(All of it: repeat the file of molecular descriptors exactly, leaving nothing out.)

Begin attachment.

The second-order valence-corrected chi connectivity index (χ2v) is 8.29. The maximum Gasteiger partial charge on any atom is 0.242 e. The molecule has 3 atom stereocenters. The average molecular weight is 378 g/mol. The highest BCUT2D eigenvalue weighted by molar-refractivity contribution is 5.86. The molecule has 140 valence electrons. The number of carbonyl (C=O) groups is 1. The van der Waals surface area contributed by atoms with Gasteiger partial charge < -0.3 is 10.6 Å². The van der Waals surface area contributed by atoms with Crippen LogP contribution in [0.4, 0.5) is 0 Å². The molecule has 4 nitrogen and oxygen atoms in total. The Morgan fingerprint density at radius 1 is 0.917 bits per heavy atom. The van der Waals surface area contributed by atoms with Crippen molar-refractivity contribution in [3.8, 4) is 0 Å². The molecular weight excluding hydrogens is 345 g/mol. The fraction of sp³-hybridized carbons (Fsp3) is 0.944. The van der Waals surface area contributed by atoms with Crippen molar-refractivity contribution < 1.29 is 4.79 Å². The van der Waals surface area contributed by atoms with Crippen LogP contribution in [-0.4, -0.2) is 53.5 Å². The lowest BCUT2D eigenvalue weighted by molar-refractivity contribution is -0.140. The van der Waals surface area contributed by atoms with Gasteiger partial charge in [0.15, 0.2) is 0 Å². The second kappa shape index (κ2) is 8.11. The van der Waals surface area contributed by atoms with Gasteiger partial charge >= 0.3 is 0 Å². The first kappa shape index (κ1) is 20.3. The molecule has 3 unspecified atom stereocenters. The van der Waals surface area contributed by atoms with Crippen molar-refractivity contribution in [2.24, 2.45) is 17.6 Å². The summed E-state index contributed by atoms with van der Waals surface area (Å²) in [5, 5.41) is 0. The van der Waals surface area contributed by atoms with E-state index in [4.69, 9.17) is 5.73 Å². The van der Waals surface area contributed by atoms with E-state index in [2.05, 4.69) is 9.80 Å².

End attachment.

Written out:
The second-order valence-corrected chi connectivity index (χ2v) is 8.29. The maximum Gasteiger partial charge on any atom is 0.242 e. The molecule has 3 atom stereocenters. The average molecular weight is 378 g/mol. The highest BCUT2D eigenvalue weighted by molar-refractivity contribution is 5.86. The molecule has 140 valence electrons. The number of carbonyl (C=O) groups is 1. The van der Waals surface area contributed by atoms with Gasteiger partial charge < -0.3 is 10.6 Å². The van der Waals surface area contributed by atoms with Crippen LogP contribution in [0.4, 0.5) is 0 Å². The molecule has 4 nitrogen and oxygen atoms in total. The Morgan fingerprint density at radius 1 is 0.917 bits per heavy atom. The van der Waals surface area contributed by atoms with Crippen molar-refractivity contribution in [3.8, 4) is 0 Å². The molecular weight excluding hydrogens is 345 g/mol. The fraction of sp³-hybridized carbons (Fsp3) is 0.944. The van der Waals surface area contributed by atoms with Crippen molar-refractivity contribution < 1.29 is 4.79 Å². The van der Waals surface area contributed by atoms with Crippen LogP contribution in [-0.4, -0.2) is 53.5 Å². The lowest BCUT2D eigenvalue weighted by molar-refractivity contribution is -0.140. The van der Waals surface area contributed by atoms with Gasteiger partial charge in [0.15, 0.2) is 0 Å². The second kappa shape index (κ2) is 8.11. The van der Waals surface area contributed by atoms with Gasteiger partial charge >= 0.3 is 0 Å². The first kappa shape index (κ1) is 20.3. The molecule has 3 unspecified atom stereocenters. The van der Waals surface area contributed by atoms with Crippen molar-refractivity contribution in [2.24, 2.45) is 17.6 Å². The summed E-state index contributed by atoms with van der Waals surface area (Å²) in [5, 5.41) is 0. The van der Waals surface area contributed by atoms with E-state index in [4.69, 9.17) is 5.73 Å². The van der Waals surface area contributed by atoms with E-state index in [2.05, 4.69) is 9.80 Å².